By decade’s end, employment here is likely to grow some more. Three years ago, in return for a state incentive package of $120 million, Boeing committed to creating 2,000 additional jobs in South Carolina through 2021.
Since inking that incentive deal, it’s added some 1,200 jobs, with total employment now at more than 7,500.
In the first expansion of Boeing South Carolina’s activities to other jets beyond the 787, engineers here designed the inlet of the engine pod, or nacelle, for the 737 MAX.
That complex part is now being manufactured here and shipped to Renton. Meanwhile, the South Carolina propulsion engineers are moving on to design the 777X nacelle.
At the Pacific Northwest Aerospace Alliance suppliers conference last month in Lynnwood, Kevin Michaels, a vice president with consulting firm ICF International, offered his analysis of emerging aerospace industrial clusters around the world.
Michaels identified the Southeastern U.S., including South Carolina, as “the new hot spot in the world.”
He believes placing a 787 final-assembly line there was a watershed move that will drive future expansion — “a magnet to draw in other investments” — as suppliers such as GKN build major facilities to service the Boeing plant.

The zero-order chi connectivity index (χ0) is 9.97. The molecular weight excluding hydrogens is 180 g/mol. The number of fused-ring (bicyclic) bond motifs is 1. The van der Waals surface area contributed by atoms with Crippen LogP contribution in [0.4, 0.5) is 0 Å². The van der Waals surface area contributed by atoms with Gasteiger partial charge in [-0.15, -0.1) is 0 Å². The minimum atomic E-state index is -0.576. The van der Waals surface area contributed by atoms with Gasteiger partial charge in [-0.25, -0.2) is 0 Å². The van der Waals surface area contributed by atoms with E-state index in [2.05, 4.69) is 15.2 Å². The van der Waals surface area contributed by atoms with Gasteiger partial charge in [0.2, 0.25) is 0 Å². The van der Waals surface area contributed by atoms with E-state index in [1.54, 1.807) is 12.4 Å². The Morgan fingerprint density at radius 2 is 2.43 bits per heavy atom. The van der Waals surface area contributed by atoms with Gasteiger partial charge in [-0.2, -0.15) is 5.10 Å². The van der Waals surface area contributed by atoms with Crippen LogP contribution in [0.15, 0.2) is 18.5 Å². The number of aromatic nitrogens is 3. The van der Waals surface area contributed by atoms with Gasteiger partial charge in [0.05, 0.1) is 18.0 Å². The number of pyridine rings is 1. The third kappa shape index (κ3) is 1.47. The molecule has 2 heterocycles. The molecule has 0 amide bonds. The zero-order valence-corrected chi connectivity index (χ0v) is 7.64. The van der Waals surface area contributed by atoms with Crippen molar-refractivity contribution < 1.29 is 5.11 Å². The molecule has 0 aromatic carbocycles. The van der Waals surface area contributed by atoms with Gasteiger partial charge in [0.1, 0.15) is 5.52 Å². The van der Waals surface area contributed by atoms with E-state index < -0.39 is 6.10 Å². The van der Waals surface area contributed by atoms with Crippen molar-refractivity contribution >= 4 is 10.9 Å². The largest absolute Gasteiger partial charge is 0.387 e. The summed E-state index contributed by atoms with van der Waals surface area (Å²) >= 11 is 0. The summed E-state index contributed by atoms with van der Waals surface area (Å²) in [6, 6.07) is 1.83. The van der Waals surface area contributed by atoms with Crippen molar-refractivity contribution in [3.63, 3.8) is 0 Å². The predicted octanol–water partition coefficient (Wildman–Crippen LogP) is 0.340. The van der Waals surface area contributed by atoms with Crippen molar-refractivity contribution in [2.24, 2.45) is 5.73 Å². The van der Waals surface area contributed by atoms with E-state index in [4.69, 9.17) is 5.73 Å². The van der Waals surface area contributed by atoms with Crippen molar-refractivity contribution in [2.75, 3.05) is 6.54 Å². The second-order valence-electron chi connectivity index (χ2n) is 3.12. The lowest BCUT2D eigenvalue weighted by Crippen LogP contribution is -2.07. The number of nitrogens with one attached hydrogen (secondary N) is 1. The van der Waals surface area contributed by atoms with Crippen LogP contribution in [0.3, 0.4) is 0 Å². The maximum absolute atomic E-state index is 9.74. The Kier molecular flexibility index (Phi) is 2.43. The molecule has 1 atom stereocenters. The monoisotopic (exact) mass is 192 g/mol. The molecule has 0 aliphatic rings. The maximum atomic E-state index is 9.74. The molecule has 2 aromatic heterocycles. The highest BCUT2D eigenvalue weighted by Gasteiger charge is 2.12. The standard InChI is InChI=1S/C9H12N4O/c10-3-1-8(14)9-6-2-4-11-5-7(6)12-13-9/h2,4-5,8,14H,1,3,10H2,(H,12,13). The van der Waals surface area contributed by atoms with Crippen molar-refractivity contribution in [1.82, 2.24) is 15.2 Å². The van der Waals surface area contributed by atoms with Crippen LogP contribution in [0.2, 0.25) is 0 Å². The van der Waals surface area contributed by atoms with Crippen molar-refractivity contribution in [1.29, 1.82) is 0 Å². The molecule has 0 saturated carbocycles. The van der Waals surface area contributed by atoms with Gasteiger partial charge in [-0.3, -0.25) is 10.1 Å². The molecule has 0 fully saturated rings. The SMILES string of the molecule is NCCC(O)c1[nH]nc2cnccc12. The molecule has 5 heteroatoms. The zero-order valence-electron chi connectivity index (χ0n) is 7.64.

Though Boeing South Carolina is one-tenth the size of the company’s units in the Puget Sound region, Wyse — who came here a year ago after running the highly successful 737 assembly plant in Renton — sees great promise in her new baby.
“If the site continues to be competitive and performing strongly, I think it will be a good alternative for future (airplane) programs,” Wyse said.
Automating the 787 ramp-up
Boeing will soon ramp up production of the two existing 787 models here. And this fall it will begin assembling the largest Dreamliner, the 787-10, built exclusively in South Carolina.
The building where the aft fuselage of every 787 is fabricated was nearly doubled to 840,000 square feet just over a year ago. Inside, five large automated fiber-placement machines wind carbon-fiber tape onto giant molds to create the composite fuselage structures.